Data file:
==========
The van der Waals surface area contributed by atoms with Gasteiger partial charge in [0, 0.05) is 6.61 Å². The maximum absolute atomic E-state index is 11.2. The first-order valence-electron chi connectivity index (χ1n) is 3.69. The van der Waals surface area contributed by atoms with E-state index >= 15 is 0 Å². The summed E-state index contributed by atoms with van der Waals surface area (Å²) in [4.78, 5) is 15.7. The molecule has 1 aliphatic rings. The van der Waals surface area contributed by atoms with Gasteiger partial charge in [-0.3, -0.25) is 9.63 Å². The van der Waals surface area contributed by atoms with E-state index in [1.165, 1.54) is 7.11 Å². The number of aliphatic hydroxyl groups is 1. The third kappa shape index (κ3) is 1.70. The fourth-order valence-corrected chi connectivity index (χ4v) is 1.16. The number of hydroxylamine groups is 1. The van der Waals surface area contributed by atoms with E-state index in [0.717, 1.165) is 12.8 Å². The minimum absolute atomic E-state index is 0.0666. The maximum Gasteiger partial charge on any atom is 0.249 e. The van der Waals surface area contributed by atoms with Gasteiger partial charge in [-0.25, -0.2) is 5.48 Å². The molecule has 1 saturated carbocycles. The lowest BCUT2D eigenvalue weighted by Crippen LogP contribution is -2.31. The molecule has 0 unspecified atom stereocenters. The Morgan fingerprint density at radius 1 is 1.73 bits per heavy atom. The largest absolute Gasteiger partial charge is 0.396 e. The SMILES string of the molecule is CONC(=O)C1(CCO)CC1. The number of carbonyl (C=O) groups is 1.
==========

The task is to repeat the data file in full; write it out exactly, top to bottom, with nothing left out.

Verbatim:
The van der Waals surface area contributed by atoms with Gasteiger partial charge in [0, 0.05) is 6.61 Å². The maximum absolute atomic E-state index is 11.2. The first-order valence-electron chi connectivity index (χ1n) is 3.69. The van der Waals surface area contributed by atoms with E-state index >= 15 is 0 Å². The summed E-state index contributed by atoms with van der Waals surface area (Å²) in [4.78, 5) is 15.7. The molecule has 1 aliphatic rings. The van der Waals surface area contributed by atoms with Gasteiger partial charge in [-0.3, -0.25) is 9.63 Å². The van der Waals surface area contributed by atoms with E-state index in [1.165, 1.54) is 7.11 Å². The number of aliphatic hydroxyl groups is 1. The third kappa shape index (κ3) is 1.70. The fourth-order valence-corrected chi connectivity index (χ4v) is 1.16. The number of hydroxylamine groups is 1. The van der Waals surface area contributed by atoms with E-state index in [0.717, 1.165) is 12.8 Å². The minimum absolute atomic E-state index is 0.0666. The maximum Gasteiger partial charge on any atom is 0.249 e. The van der Waals surface area contributed by atoms with Gasteiger partial charge in [-0.25, -0.2) is 5.48 Å². The molecule has 1 saturated carbocycles. The lowest BCUT2D eigenvalue weighted by Crippen LogP contribution is -2.31. The molecule has 0 unspecified atom stereocenters. The Morgan fingerprint density at radius 1 is 1.73 bits per heavy atom. The largest absolute Gasteiger partial charge is 0.396 e. The SMILES string of the molecule is CONC(=O)C1(CCO)CC1. The number of carbonyl (C=O) groups is 1.